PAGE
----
The Supreme Court’s reasoning

The Supreme Court held that the first issue to examine in cases where the judgement is rendered based on the principles of equity is whether the Tribunal rendering the award was authorized to do so. The Supreme Court noticed that based on the Rules of the PFA Arbitration Court the Tribunal was authorized to apply the general principles of equity if the circumstances required such a ruling. The Supreme Court stated that an authorization of this kind was sufficient to conclude that the parties had explicitly agreed to the Tribunal applying the rules of equity. Nevertheless, the Supreme Court concluded that what the Tribunal had in fact applied were not the general principles of equity provided for in the Rules of the PFA Arbitration Court, but rather Article 5 of the Polish Civil Code that refers to the concept of the principles of social coexistence.

The Supreme Court noticed that given the specific character of Article 5 of the Polish Civil Code, which allows for the limitation of the rights of a party, a defective application of this principle may amount to a violation of public policy. However, the violation can be found only if the application of this principle is not justified in the circumstances of the case. Additionally, the violation in the application would have to be excessive and fundamental.

The Supreme Court found that in the circumstances of the case, the remuneration of the football agent would be excessively high when compared to the remuneration of the football player. The Supreme Court considered that it was the player’s talent, hard work and dedication which accounted for the high price of the transfer. This price was also the consequence of the club’s actions in creating favorable conditions for the transfer. These circumstances were crucial for the Supreme Court, as the agent represented both the player and the club in their mutual relations. As a result, the award rendered by the Tribunal, in view of the Supreme Court, did not violate public policy.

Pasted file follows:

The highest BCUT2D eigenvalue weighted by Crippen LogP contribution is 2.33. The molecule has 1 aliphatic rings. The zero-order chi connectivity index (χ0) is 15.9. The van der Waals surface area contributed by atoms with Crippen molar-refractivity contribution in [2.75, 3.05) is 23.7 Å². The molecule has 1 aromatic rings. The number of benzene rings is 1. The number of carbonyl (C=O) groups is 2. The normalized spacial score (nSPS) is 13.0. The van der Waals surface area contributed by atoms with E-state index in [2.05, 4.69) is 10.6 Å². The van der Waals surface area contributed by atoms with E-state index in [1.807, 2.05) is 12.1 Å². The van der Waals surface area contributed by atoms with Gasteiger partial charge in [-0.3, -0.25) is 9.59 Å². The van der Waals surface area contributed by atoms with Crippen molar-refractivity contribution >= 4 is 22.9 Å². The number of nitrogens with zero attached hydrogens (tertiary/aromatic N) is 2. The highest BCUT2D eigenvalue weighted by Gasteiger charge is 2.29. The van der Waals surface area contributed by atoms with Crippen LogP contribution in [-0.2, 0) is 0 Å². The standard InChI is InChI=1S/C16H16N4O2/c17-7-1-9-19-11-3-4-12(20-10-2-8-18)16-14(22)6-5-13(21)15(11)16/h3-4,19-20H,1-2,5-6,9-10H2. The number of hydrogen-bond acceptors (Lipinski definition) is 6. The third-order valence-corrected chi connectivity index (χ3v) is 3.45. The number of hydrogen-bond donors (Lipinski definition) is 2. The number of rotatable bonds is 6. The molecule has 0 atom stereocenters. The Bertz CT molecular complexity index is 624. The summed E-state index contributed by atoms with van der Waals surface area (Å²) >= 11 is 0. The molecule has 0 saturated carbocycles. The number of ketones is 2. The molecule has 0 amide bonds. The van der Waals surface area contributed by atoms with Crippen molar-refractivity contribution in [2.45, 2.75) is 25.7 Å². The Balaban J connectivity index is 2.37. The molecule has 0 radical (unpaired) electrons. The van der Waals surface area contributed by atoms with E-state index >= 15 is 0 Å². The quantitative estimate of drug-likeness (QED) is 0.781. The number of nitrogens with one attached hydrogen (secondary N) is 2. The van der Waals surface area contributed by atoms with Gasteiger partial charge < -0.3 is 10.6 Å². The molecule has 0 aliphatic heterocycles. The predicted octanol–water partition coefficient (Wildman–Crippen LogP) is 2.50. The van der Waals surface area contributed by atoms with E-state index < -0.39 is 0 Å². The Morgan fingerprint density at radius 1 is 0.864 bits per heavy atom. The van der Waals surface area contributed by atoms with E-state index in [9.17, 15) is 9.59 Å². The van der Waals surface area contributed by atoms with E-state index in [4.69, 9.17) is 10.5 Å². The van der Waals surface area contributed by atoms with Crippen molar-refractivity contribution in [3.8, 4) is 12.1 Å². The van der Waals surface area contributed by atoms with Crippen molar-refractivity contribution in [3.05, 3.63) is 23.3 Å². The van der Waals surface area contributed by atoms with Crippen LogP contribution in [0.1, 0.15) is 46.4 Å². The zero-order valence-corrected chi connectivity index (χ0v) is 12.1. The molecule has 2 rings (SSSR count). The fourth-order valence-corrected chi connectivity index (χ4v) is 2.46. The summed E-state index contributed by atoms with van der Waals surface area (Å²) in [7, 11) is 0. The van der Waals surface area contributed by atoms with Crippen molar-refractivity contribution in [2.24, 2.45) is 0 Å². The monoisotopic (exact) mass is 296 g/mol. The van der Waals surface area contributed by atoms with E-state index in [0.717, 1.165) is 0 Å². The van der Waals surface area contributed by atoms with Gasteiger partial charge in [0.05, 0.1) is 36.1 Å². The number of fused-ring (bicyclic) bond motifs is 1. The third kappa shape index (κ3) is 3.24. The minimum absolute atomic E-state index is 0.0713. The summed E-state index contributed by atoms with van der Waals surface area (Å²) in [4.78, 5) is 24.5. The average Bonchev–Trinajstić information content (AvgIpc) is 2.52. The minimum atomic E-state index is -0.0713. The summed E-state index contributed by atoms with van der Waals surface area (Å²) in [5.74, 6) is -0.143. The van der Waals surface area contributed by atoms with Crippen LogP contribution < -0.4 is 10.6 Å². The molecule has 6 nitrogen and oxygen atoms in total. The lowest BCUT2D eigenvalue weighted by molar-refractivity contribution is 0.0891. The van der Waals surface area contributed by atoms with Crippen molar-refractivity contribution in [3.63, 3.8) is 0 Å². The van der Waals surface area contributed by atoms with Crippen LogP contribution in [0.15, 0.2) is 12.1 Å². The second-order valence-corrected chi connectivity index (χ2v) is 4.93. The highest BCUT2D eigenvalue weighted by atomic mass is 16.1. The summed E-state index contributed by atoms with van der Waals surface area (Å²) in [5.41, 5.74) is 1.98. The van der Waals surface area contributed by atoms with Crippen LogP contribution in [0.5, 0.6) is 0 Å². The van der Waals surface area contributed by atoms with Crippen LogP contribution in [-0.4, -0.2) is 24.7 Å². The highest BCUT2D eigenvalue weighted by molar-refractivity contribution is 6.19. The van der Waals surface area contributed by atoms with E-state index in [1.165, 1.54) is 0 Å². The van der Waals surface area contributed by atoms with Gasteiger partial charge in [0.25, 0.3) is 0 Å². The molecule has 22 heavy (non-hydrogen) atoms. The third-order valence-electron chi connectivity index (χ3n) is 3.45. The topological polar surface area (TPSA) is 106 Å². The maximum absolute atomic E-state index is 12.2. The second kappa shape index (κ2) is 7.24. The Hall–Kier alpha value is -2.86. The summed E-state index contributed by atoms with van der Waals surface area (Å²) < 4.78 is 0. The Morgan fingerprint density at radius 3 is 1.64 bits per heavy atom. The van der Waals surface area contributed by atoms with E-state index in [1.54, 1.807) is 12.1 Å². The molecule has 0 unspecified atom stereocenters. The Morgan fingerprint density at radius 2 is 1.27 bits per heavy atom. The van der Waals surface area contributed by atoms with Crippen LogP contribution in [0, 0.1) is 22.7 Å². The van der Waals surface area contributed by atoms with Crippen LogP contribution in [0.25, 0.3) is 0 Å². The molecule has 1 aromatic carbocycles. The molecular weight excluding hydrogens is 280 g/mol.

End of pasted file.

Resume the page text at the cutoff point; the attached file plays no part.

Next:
Significance

The decision of the Polish Supreme Court is significant on two levels. On the one hand, it confirms that the Supreme Court observes the limited jurisdiction it has in setting aside proceedings. It confirms that only fundamental and excessive violations of the basic principles may result in the setting aside of an award. On the other hand, the Supreme Court allowed an arbitral tribunal to interfere with a valid contract and substantially change one of the contract’s key provisions (the remuneration), which was express and unequivocal. Allowing such profound interference in a contractual relationship by the arbitration court tribunal may raise some questions. Although in specific circumstances such interference for the sake of equity might be considered justified, the obligation of adhering to contracts should be attentively observed. Authorizing the arbitral tribunal to apply principles of equity should not mean that the tribunal may freely alter parties’ rights under a valid contract consensually concluded between professionals, if no extraordinary circumstances occur.